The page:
Rutgers University Libraries
Jazz Research Roundtable
The Institute of Jazz Studies
Department of Visual and Performing Arts
Faculty of Arts and Sciences
Rutgers - Newark
22nd year of IJS Roundtable sessions - 1995-2016
Ted Greene’s legacy is immense, yet he remains largely anonymous to the jazz community. In addition to being an important guitarist, he was an educator, author, and self-made historian, scholar and theorist. Chord Chemistry, Greene’s 1971 book on guitar voicings and harmony is perhaps his best-known work, written when Greene was only in his mid-20’s.
Incredibly, Greene had only one recording as a leader, 1977’s Solo Guitar. Because of that, the key to understanding his music is to study informal recordings of student lessons, workshops and gigs, which show a mastery of voice leading, use of neo-Baroque counterpoint, an ethereal sound and a deep feel
This presentation will offer information about Greene’s life and music, important features present in his work, his complex personality, and what things may have led to his anonymity.
Terrence McManus is a guitarist, composer and sound artist described as “a guitarist drawn to abstract texture” by the New York Times. He has performed with many of the most important figures in contemporary music including John Zorn, Bill Frisell, Tim Berne, Don Byron and Gerry Hemingway. Terrence’s 2015 thesis on Ted Greene, Ted Greene: Sound, Time, and Unlimited Possibility, is the most complete analysis of his work that exists.
A singular voice on both tenor and soprano saxophones, Eli “Lucky” Thompson (1923-2005) spent a significant part of his career performing and recording in Europe. Between 1957 and 1962, most of his recordings were not for labels but rather as part of radio and television broadcasts. Several of these are the subjects of this presentation, namely those involving Radiodiffusion-Télévision Française (RTF) in France and Norddeutscher Rundfunk (NDR – North German Broadcasting) in Germany.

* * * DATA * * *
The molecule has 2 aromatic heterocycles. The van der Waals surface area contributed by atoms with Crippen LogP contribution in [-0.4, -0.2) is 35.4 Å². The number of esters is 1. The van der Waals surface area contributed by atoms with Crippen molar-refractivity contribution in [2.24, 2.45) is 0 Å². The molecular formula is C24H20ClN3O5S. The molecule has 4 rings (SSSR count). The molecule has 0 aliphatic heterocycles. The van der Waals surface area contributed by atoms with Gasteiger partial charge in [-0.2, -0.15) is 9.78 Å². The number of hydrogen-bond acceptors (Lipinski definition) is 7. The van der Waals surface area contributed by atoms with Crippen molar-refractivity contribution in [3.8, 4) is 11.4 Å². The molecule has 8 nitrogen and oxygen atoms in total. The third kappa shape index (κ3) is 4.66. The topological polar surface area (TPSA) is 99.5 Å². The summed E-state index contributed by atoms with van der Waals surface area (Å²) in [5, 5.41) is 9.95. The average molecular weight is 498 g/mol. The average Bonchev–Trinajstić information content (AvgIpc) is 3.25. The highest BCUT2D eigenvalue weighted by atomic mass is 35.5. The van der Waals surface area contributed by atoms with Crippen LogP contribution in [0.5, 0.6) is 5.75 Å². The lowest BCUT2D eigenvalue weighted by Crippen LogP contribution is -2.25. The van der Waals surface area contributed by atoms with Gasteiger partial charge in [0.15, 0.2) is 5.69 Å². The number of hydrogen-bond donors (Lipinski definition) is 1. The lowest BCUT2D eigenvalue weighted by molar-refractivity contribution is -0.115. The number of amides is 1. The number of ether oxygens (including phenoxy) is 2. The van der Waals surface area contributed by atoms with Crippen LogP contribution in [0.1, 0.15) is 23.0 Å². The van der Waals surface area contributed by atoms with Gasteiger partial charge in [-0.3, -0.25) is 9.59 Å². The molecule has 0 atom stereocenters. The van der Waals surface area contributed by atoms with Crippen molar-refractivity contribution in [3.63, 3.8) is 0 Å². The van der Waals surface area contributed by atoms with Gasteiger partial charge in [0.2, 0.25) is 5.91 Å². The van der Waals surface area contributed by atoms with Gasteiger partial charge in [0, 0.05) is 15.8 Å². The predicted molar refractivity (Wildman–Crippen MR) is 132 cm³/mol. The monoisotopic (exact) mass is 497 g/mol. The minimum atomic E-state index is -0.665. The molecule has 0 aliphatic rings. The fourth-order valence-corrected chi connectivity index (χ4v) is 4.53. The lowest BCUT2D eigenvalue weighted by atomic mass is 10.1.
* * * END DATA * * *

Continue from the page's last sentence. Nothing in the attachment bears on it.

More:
Audio and video examples will be played that demonstrate not only Thompson’s unique skill as an instrumentalist, but also his under-recognized talents as a composer and arranger. Heard as sideman are European stalwarts including saxophonists Hans Koller, Barney Wilen and pianist Martial Solal as well as American expatriates drummer Kenny Clarke and guitarist Jimmy Gourley. In addition, the French videos provide rare performances of Thompson’s wife, Thelma Love, an accomplished but little recorded vocalist.
Originally from Rochester, NY, Noal Cohen is a Montclair, New Jersey-based jazz researcher and discographer whose main interests involve artists he considers worthy of greater recognition. He has published detailed discographies of several musicians that he feels fit this category. He also writes and edits liner notes and has contributed articles to Coda Magazine, Discographical Forum, Names & Numbers and Current Research in Jazz Online. With Michael Fitzgerald, he co-authored Rat Race Blues: The Musical Life of Gigi Gryce, an award-winning biography of the saxophonist and composer.